This is my confession. I am an addict. Yes, you read that right and I know for sure I am not alone.
Let me explain.
I don’t smoke, do drugs, or drink alcohol. Neither do I use opioids or painkillers. My addiction is not to any kind of substance that I ingest. My addiction is to something which seems to dominate my life. I panic when I cannot find it and it is with me everywhere I go.
Hardly 20 minutes go by when I am not either looking at it or it is trying to get my attention with catchy sounds or flashing images. It contains just about everything that’s important to me: my to-do list, contacts, reminders, cheque book, grocery list, recipes, hundreds of meme screenshots, favourite books, and even my Bible.
You’ve guessed it. I am addicted to that handy little device that a big percent of us carry with us all the time—my smartphone.
I thought I might be an addict when I saw a notification that popped up on my phone one day, which said: “Your screen time was up … percent last week for a total of …. Hours ….. Minutes.” Actually, it is a bit embarrassing to reveal the actual numbers.
Somewhat alarmed, I did a bit of research, and found an article titled 15 Signs You’re Addicted to Your Smartphone. Thankfully, not all of the signs described me but far too many of them did.
This was a serious wake-up call that something needed to change. I needed a digital detox. Learning about technology addiction, I realised that not only was my smartphone potentially having negative consequences on almost every aspect of my life, but it was also consuming my time.
There’s no question that technology has revolutionised our lives—for the most part in a positive way. But the advent of digital technology, including smartphones, the internet, and social media, has created some challenges, which to some extent can affect our physical health, our emotional health, our brains, and even our relationships.
How digital devices affect your body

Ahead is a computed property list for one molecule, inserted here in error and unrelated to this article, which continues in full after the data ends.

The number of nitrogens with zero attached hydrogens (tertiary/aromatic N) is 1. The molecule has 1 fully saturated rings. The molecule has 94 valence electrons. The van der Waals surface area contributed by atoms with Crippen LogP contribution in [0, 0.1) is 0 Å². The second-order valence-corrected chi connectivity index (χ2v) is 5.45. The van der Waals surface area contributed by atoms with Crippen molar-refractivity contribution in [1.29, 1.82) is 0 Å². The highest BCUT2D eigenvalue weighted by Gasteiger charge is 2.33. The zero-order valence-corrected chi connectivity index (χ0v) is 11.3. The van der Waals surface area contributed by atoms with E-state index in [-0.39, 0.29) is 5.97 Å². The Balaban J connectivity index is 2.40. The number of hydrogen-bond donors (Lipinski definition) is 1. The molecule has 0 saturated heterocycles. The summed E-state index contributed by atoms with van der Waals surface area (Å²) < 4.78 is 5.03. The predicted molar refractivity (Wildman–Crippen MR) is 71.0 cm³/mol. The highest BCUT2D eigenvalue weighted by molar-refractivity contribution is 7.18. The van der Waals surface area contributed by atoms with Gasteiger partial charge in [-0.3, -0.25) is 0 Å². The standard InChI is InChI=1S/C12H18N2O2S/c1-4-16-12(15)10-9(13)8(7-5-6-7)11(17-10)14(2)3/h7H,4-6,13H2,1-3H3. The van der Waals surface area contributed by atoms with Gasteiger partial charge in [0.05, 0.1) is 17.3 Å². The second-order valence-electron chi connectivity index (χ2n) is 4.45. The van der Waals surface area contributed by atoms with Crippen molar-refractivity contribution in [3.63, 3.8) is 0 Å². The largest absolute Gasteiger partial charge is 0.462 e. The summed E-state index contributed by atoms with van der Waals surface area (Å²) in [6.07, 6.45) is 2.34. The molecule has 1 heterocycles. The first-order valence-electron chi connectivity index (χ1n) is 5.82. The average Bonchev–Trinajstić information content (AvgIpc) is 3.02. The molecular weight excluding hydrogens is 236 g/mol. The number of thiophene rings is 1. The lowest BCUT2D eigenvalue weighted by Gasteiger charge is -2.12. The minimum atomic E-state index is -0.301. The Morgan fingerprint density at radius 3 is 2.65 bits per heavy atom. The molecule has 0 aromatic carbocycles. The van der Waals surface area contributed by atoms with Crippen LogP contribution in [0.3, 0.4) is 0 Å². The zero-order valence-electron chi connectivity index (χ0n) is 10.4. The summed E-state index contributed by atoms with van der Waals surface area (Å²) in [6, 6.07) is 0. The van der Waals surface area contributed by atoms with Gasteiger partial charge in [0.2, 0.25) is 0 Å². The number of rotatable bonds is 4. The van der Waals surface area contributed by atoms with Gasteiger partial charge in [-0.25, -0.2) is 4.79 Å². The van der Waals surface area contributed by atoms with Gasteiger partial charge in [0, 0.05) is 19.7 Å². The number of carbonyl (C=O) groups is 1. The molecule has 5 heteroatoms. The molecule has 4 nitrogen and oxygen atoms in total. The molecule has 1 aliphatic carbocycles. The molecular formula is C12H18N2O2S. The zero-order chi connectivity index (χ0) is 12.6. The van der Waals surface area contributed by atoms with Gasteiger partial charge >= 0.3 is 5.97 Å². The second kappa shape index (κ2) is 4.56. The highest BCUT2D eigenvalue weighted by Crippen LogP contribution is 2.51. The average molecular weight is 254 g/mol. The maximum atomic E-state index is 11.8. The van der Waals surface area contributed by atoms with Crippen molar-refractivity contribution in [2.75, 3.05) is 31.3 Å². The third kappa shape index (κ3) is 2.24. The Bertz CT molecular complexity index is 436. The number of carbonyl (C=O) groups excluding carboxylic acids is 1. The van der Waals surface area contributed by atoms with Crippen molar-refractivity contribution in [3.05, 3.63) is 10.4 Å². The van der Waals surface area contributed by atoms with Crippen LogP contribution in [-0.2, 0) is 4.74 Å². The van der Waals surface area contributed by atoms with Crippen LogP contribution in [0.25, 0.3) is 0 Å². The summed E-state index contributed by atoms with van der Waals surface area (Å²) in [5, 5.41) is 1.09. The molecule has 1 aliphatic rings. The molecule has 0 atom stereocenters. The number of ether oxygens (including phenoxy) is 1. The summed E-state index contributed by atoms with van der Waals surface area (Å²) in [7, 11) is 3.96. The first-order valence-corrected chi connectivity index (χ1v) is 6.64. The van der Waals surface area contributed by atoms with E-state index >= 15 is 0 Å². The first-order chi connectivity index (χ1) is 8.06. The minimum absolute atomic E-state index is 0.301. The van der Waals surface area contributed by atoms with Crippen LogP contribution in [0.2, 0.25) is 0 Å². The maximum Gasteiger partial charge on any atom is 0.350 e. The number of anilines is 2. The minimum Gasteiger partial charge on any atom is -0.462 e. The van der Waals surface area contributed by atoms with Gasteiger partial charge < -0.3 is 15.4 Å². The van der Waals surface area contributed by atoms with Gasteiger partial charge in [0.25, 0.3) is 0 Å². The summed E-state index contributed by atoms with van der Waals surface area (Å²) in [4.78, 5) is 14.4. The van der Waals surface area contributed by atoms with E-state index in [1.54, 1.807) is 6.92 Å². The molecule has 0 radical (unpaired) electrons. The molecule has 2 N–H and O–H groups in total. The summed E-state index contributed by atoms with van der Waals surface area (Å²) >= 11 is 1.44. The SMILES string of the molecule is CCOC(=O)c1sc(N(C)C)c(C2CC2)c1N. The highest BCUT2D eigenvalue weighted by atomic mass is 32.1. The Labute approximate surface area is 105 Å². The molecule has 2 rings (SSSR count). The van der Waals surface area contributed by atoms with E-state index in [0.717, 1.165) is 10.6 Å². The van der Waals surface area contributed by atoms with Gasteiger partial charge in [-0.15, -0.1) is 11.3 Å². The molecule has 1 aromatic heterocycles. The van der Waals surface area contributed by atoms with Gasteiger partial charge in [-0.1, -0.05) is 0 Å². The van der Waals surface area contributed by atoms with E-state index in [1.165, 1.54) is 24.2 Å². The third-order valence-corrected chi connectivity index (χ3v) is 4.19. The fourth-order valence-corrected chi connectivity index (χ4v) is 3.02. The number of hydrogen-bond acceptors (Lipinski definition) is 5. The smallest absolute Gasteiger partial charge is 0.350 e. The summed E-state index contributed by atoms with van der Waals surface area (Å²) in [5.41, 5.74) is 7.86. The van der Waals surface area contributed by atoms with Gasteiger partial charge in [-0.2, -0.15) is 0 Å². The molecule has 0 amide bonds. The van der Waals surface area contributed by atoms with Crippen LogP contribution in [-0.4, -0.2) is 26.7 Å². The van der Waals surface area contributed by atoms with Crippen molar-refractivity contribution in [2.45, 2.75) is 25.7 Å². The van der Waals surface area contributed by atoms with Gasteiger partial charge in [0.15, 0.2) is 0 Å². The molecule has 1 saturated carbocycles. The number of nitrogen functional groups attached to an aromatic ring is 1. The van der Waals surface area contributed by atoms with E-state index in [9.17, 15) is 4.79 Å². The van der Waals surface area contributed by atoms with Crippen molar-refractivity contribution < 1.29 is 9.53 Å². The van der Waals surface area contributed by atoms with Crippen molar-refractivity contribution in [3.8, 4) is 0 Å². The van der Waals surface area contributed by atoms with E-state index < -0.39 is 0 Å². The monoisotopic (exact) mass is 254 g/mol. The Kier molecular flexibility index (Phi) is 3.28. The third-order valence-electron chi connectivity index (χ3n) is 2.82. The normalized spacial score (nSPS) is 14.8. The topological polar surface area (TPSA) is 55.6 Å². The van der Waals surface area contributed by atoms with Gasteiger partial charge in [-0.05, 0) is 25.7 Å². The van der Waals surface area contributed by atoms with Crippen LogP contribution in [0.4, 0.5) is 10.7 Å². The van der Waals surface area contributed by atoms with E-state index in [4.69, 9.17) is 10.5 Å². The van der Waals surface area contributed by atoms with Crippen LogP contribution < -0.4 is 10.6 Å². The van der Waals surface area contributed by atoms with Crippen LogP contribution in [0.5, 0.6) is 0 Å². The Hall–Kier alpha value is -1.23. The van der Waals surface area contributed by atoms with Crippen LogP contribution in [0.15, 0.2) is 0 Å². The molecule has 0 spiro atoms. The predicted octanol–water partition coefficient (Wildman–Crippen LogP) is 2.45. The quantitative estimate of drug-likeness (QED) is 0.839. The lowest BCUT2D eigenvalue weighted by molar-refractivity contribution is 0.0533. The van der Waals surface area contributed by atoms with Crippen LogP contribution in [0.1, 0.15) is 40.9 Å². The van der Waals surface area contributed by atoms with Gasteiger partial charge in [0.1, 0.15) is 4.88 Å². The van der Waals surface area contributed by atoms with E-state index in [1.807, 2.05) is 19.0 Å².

Mayo Clinic notes that the excessive use of digital devices can cause digital eyestrain. The reasons for this condition are that we blink less while using devices, we are affected by the glare that comes from the device, or we view the screens at a less-than-ideal distance. Digital eyestrain can lead to watery and itchy eyes. Overdoing it can even cause blurriness or double vision.
Prolonged smart device use has been shown to affect respiratory function and posture which can lead to musculoskeletal disorders.
Adequate sleep has a relationship to many aspects of our health, including mental and emotional health, immunity, weight control, and susceptibility to chronic conditions.
National Sleep Foundation, points out that the more electronic devices that a person uses in the evening, the harder it is to fall asleep.
How digital devices affect your brain
According to Harvard Medical School researchers, a good night’s sleep is also key to brain development. Using blue light emitting screen devices like smartphones before bedtime can disrupt sleep patterns by suppressing the secretion of the hormone melatonin.
Spending many hours a day looking at digital devices causes us to do a lot of multitasking which the brain is not really designed to do. You might simultaneously send emails from your laptop while sitting in a meeting, following along with a presenter, taking notes, and keeping an eye on your mobile phone for notifications that you don’t want to miss.
How digital devices affect your emotions
Too much screen time can have a negative impact on mental health. According to Kaspersky, spending so much time alone with a screen can increase feelings of isolation and interrupt genuine connections in the real world.
Kaspersky also points out that people who spend a lot of time on social media may have lower self-esteem because they spend more time comparing themselves to connected peers on the platforms. Social media users compare themselves to celebrities and influencers who are on the platform and it can be detrimental to a person's mental health to compare their own life to the life of someone whose existence appears picture-perfect. Further effects of low self-esteem can include negative self-talk and body image issues, both of which can further negatively impact mental wellness as a person experiences them.
How digital devices affect your relationships
The allure of smartphones has an impact on our interpersonal relationships. When people sit in a room together, many times each person is glued to their devices and completely unengaged and disconnected.
Whether at the mall, waiting for a doctor’s appointment, or lying in bed, it can be tempting to pick up the device and start scrolling through social media or text messages. But anyone who has done so in the presence of a family member, a friend, or a romantic partner may have left that person feeling ignored, annoyed, or even pushed away.
These only brush on the surface of the myriad ways that technology is impacting our lives, relationships, and general health.